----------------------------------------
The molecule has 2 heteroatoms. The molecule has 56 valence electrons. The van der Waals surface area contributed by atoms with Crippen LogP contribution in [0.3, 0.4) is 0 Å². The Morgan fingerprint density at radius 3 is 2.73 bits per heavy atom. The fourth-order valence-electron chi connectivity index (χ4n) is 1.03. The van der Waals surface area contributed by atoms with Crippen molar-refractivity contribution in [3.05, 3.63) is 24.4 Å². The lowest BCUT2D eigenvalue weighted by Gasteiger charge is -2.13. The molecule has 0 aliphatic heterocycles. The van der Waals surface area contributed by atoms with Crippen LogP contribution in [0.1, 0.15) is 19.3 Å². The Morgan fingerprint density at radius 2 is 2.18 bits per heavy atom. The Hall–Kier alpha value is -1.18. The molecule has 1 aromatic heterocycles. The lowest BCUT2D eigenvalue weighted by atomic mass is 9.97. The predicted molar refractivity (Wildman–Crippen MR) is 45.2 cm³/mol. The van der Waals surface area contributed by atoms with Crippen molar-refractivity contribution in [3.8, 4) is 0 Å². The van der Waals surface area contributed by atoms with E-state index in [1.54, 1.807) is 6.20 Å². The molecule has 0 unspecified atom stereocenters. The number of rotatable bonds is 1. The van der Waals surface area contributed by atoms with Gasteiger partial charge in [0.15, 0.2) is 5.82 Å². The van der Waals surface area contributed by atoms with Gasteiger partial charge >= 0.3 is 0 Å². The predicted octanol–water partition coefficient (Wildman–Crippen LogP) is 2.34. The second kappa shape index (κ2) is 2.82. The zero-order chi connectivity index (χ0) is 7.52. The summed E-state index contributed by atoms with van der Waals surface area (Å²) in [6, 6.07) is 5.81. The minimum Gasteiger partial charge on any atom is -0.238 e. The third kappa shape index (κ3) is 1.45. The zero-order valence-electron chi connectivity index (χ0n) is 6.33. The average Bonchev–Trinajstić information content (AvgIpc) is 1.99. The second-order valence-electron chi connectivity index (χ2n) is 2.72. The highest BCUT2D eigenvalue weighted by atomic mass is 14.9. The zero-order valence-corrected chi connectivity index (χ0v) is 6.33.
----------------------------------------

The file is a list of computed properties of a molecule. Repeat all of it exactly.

The molecule has 2 heteroatoms. The molecule has 56 valence electrons. The van der Waals surface area contributed by atoms with Crippen LogP contribution in [0.3, 0.4) is 0 Å². The Morgan fingerprint density at radius 3 is 2.73 bits per heavy atom. The fourth-order valence-electron chi connectivity index (χ4n) is 1.03. The van der Waals surface area contributed by atoms with Crippen molar-refractivity contribution in [3.05, 3.63) is 24.4 Å². The lowest BCUT2D eigenvalue weighted by Gasteiger charge is -2.13. The molecule has 0 aliphatic heterocycles. The van der Waals surface area contributed by atoms with Crippen LogP contribution in [0.1, 0.15) is 19.3 Å². The Morgan fingerprint density at radius 2 is 2.18 bits per heavy atom. The Hall–Kier alpha value is -1.18. The molecule has 1 aromatic heterocycles. The lowest BCUT2D eigenvalue weighted by atomic mass is 9.97. The predicted molar refractivity (Wildman–Crippen MR) is 45.2 cm³/mol. The van der Waals surface area contributed by atoms with Crippen molar-refractivity contribution in [3.8, 4) is 0 Å². The van der Waals surface area contributed by atoms with E-state index in [1.54, 1.807) is 6.20 Å². The molecule has 0 unspecified atom stereocenters. The number of rotatable bonds is 1. The van der Waals surface area contributed by atoms with Gasteiger partial charge in [0.15, 0.2) is 5.82 Å². The van der Waals surface area contributed by atoms with Gasteiger partial charge >= 0.3 is 0 Å². The predicted octanol–water partition coefficient (Wildman–Crippen LogP) is 2.34. The second kappa shape index (κ2) is 2.82. The zero-order chi connectivity index (χ0) is 7.52. The summed E-state index contributed by atoms with van der Waals surface area (Å²) in [6, 6.07) is 5.81. The minimum Gasteiger partial charge on any atom is -0.238 e. The third kappa shape index (κ3) is 1.45. The zero-order valence-electron chi connectivity index (χ0n) is 6.33. The average Bonchev–Trinajstić information content (AvgIpc) is 1.99. The second-order valence-electron chi connectivity index (χ2n) is 2.72. The highest BCUT2D eigenvalue weighted by atomic mass is 14.9. The zero-order valence-corrected chi connectivity index (χ0v) is 6.33.